This post was originally published on St. Louis American

By Sylvester Brown Jr.

Sandeep Rohatgi, MD, a Washington University pediatrician with more than 25 years experience, is urging parents to get their children vaccinated – especially with schools opening as Missouri experiences surging COVID-19 cases.

“Vaccinating our children who are 12 and older can keep them, our families and our friends safe. Reducing the number of COVID-19 cases can keep our economy and our country moving and get us all back to doing what we love,” he shared in a commentary to the St. Louis American.

“We are close to a point where we can start to think about going back to more freedoms and normal social interactions for everyone.” 

It’s debatable how close anything resembling “normal” is, and that includes in the nation’s classrooms. Two months ago, optimism was high and there was a sense of achievement as the number of coronavirus cases seemed to be in decline.

In mid-May, the Center for Disease Control (CDC) announced that most fully vaccinated people didn’t have to wear masks indoors or outdoors. In early July it said that vaccinated teachers and students would not need to wear masks inside school buildings.

High hopes were dashed following reports of the Delta virus variant.  Nationwide, cases and hospitalizations started increasing. Health officials attributed the upticks in coronavirus cases in states like Missouri, to the pockets of the population with low vaccination rates.

“The constant barrage of new knowledge and recommendations was dizzying and overwhelming at times,” Rohatgi wrote.

What seemed like flip-flopping by the CDC was actually the organization responding to science and increased coronavirus infections, President Joe Biden explained in a recent press conference.

Students return to classes on August 23 and 24 in St. Louis and St. Louis county, respectively. The highly contagious Delta variant has ripped through conservative areas in Missouri, including Branson and Springfield, and is spreading into the city and county. The alarming trend has local health officials worried about the impact on school-aged children.

“When you look at what’s happening across the state; hospitals in Springfield are seeing more hospitalizations among youth infected with the virus,” said Dr. Frederick Echols, acting director for the St. Louis Department of Health.

“The CDC as well is showing there are increased transmissions among the younger populations. And, in the city of St. Louis, we’re seeing increased transmissions among youth.

“The evidence is definitely there, so we have to do our very best to not only create safe spaces for our youth but make sure we maintain that over a period of time. We have to be mindful of those who are under the age of 12 who are ineligible to receive the COVID-19 vaccine.”

And therein lies the rub. According to a recent Associated Press-NORC Center for Public Affairs Research survey of American adults who have not yet received a vaccine, 35% say they probably will not, and 45% say they “definitely will not get vaccinated.”

How will public health and school officials get children vaccinated when some of their parents refuse vaccinations or won’t even mask up? Only about half of middle school students are eligible for vaccinations. Middle schoolers in the 11-to-14-year-old range are not? Who will be responsible for knowing which students are vaccinated? Will vaccination cards be required? How will “vaccine hesitant” parents be persuaded to vaccinate their kids?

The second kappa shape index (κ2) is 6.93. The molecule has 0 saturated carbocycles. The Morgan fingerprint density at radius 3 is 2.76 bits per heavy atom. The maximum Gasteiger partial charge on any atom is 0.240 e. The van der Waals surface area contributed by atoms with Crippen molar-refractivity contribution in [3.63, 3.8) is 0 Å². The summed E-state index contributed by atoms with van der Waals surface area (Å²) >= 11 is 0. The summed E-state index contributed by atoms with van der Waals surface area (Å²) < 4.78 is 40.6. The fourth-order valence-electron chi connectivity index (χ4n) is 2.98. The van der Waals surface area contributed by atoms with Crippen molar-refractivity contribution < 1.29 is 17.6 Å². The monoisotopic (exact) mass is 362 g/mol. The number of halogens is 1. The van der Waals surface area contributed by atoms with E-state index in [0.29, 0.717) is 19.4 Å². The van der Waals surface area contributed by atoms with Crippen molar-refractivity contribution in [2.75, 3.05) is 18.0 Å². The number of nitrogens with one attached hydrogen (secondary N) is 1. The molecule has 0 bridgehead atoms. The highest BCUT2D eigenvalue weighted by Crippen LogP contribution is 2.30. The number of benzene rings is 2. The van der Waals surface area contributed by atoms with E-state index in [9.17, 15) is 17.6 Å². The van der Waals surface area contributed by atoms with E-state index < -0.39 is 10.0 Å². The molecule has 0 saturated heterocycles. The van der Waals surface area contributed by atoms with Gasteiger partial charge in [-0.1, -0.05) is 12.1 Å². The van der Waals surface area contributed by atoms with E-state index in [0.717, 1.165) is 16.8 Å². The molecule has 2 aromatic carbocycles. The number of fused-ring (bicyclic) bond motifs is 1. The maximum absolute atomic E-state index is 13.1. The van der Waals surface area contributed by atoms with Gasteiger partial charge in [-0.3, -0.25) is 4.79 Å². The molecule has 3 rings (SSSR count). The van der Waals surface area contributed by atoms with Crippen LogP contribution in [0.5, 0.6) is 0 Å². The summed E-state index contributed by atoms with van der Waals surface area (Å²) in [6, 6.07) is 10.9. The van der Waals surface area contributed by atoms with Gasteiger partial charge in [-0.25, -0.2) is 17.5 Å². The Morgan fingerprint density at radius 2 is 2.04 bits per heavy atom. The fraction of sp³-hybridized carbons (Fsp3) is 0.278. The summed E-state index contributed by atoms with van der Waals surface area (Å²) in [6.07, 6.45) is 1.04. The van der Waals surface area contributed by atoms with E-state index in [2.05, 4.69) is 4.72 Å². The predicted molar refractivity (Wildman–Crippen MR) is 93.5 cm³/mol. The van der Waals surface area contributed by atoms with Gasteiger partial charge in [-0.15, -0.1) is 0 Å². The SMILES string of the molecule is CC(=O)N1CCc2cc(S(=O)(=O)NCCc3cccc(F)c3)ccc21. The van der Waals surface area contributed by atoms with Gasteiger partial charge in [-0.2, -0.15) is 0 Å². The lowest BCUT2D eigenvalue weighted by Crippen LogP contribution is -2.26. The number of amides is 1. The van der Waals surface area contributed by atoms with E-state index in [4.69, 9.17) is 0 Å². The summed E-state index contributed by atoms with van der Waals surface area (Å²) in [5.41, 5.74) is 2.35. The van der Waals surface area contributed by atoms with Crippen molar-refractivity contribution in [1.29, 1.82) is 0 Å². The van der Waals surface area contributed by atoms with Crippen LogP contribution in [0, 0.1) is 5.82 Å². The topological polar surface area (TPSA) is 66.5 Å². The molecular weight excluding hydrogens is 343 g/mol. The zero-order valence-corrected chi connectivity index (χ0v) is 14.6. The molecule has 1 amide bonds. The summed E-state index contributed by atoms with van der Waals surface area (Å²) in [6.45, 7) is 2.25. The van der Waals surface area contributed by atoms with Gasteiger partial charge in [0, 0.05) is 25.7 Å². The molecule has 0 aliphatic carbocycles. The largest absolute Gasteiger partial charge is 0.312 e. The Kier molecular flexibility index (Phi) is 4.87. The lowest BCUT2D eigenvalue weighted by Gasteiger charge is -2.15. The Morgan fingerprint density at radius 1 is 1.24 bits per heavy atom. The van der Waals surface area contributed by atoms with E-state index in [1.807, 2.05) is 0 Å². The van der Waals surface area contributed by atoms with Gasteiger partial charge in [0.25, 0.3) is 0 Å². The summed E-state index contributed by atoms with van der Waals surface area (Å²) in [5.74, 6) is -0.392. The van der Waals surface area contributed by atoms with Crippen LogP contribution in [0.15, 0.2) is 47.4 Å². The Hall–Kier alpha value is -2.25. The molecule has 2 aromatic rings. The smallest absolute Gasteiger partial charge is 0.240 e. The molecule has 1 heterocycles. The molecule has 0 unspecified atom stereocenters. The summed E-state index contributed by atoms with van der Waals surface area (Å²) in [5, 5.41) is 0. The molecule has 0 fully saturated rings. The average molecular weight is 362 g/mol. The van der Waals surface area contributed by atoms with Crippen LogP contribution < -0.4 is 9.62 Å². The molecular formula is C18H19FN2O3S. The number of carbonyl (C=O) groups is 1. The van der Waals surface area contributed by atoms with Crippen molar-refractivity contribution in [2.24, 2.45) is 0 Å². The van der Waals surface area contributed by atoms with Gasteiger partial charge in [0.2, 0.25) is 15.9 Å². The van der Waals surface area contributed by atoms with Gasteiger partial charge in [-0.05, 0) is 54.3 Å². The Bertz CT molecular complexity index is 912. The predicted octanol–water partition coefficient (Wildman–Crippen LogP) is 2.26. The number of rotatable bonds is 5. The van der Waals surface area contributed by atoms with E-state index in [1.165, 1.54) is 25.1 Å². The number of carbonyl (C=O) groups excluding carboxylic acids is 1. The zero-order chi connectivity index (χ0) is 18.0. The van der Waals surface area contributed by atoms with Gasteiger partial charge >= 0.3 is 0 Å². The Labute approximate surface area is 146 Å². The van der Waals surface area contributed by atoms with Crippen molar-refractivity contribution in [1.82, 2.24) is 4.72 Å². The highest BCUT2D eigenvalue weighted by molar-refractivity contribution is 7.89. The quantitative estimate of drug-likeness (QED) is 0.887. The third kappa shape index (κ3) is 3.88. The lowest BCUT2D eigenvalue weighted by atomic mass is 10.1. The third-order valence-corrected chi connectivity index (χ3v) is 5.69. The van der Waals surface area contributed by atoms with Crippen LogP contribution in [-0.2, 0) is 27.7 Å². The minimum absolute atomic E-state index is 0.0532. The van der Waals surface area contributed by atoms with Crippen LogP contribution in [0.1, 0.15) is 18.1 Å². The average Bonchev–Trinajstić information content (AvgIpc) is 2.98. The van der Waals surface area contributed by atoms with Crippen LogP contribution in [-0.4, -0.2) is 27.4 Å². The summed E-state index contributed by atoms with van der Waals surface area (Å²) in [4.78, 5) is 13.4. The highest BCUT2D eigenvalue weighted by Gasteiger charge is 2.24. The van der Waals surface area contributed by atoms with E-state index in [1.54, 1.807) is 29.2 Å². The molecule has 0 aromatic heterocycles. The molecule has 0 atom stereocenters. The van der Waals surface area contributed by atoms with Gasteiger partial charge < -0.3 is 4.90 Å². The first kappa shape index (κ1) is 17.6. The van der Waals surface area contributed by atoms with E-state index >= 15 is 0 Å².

Both the city and county health departments are providing information and a bevy of vaccination sites to make it more convenient for parents to get children vaccinated.

Valerie Nelson, director of clinical services with St. Louis County Department of Public Health, said the county has a “robust program to immunize and vaccinate children.” 

“The concerns that the medical and public health communities have around the risk of the Delta variant around school-aged kids does make us all feel that there’s that much more haste to try to reach the community.”

The county health department has already kicked off a pro-immunization campaign at its three clinics (two in North County and one in South County) that works in conjunction with normal back-to-school immunization programs. Parents can go to any of the free clinics where nurses and practitioners will answer questions and encourage families to have their eligible school-age students COVID vaccinated along with other necessary vaccinations. Parents, guardians or whoever brings a child in for innoculations will be encouraged to get vaccinated also, Nelson said. 

In response to the rise and spread of the Delta variant, the city and county recently mandated face-coverings in indoor public places. That includes public schools.

“We know that individuals who have received the COVID-19 vaccine can still be exposed to the virus, get infected and potentially spread it to others,” Echols explained. “We’re doing our very best to protect the health and well-being of not only the students but the staff as well.”

As students return to classrooms with unanswered concerns, there is currently no requirement for vaccination cards. No public school school district in Missouri has mandated vaccinations for school-aged children. Accurate information, strategic cajoling and easy access to vaccinations seem to be the route public health officials are recommending at this time.

Dr. Rohatgi recognizes that families must make tough decisions about vaccinating their children. He strongly advises parents who are considering the shot to discuss their concerns with “trusted medical advisors.” Rohatgi expressed pride in how communities have come together to combat the pandemic.  But he warns, the fight is far from over.

“We are almost there — let’s keep taking the steps to end this. All our actions will impact what happens next.”